Aspects of the embodiments may be implemented in the general context of computer-executable instructions, such as program modules, being executed by a computer. Generally, program modules include routines, programs, objects, components, data structures, etc. that perform particular tasks or implement particular abstract data types. Aspects of the embodiments may also be practiced in distributed computing environments where tasks are performed by remote processing devices that are linked through a communications network. In a distributed computing environment, program modules may be located in both local and remote computer storage media including memory storage devices.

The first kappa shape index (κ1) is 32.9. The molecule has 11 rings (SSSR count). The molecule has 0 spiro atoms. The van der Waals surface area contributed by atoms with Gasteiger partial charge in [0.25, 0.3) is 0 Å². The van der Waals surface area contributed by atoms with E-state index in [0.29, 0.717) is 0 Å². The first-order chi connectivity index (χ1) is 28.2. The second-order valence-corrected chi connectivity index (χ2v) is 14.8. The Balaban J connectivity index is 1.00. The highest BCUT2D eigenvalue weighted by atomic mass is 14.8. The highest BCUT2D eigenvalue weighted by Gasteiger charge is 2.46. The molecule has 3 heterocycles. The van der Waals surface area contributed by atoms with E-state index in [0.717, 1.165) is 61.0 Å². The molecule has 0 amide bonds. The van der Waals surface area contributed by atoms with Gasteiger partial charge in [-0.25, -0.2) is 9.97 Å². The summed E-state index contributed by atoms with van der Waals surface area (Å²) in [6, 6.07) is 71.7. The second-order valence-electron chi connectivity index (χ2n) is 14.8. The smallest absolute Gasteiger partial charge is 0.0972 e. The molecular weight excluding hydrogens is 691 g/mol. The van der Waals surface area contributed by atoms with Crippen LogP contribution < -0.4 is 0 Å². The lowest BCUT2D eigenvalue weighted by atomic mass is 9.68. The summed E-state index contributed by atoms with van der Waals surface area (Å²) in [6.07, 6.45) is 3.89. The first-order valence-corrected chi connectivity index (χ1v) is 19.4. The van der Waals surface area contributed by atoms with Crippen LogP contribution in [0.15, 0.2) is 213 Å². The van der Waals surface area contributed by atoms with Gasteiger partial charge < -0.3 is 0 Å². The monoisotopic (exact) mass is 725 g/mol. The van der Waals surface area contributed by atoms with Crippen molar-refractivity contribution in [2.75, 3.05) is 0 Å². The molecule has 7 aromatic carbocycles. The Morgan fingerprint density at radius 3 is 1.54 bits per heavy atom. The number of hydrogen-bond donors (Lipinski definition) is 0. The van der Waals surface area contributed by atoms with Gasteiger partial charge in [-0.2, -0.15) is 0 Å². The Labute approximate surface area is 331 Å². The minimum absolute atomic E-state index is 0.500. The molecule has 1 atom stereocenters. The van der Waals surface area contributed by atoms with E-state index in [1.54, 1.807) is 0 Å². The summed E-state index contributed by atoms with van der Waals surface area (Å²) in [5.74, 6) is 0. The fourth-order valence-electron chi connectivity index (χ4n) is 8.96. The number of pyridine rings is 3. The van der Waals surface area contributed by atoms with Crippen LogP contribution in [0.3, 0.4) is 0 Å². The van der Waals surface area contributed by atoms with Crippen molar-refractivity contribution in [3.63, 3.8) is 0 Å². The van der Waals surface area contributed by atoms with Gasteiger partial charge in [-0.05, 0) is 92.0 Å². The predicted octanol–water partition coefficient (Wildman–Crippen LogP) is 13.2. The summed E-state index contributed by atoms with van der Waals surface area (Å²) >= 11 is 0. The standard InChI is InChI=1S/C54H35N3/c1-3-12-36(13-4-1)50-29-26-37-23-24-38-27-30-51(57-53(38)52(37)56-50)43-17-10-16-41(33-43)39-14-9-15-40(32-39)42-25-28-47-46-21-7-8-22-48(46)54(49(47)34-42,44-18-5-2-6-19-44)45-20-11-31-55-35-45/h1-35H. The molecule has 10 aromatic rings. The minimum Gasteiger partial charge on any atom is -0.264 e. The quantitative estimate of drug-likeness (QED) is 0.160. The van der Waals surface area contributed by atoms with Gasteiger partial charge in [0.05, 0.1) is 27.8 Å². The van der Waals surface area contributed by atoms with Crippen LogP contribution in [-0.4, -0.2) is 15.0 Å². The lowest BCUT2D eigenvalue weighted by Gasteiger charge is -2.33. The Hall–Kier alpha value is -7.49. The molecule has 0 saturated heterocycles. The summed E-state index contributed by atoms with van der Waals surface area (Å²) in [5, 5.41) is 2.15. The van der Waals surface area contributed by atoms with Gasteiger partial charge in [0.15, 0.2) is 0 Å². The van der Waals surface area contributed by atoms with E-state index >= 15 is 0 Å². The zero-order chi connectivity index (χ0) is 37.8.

An exemplary system for implementing aspects of the embodiments includes a general purpose computing device in the form of a computer 241. Components of computer 241 may include, but are not limited to, a processing unit 259, a system memory 222, a graphics interface 231, a graphics processing unit (GPU) 229, video memory 230, video interface 232 and a system bus 221 that couples various system components including the system memory 222 to the processing unit 259. The system bus 221 may be any of several types of bus structures including a memory bus or memory controller, a peripheral bus, and a local bus using any of a variety of bus architectures. By way of example, and not limitation, such architectures include Industry Standard Architecture (ISA) bus, Micro Channel Architecture (MCA) bus, Enhanced ISA (EISA) bus, Video Electronics Standards Association (VESA) local bus, and Peripheral Component Interconnect (PCI) bus also known as Mezzanine bus.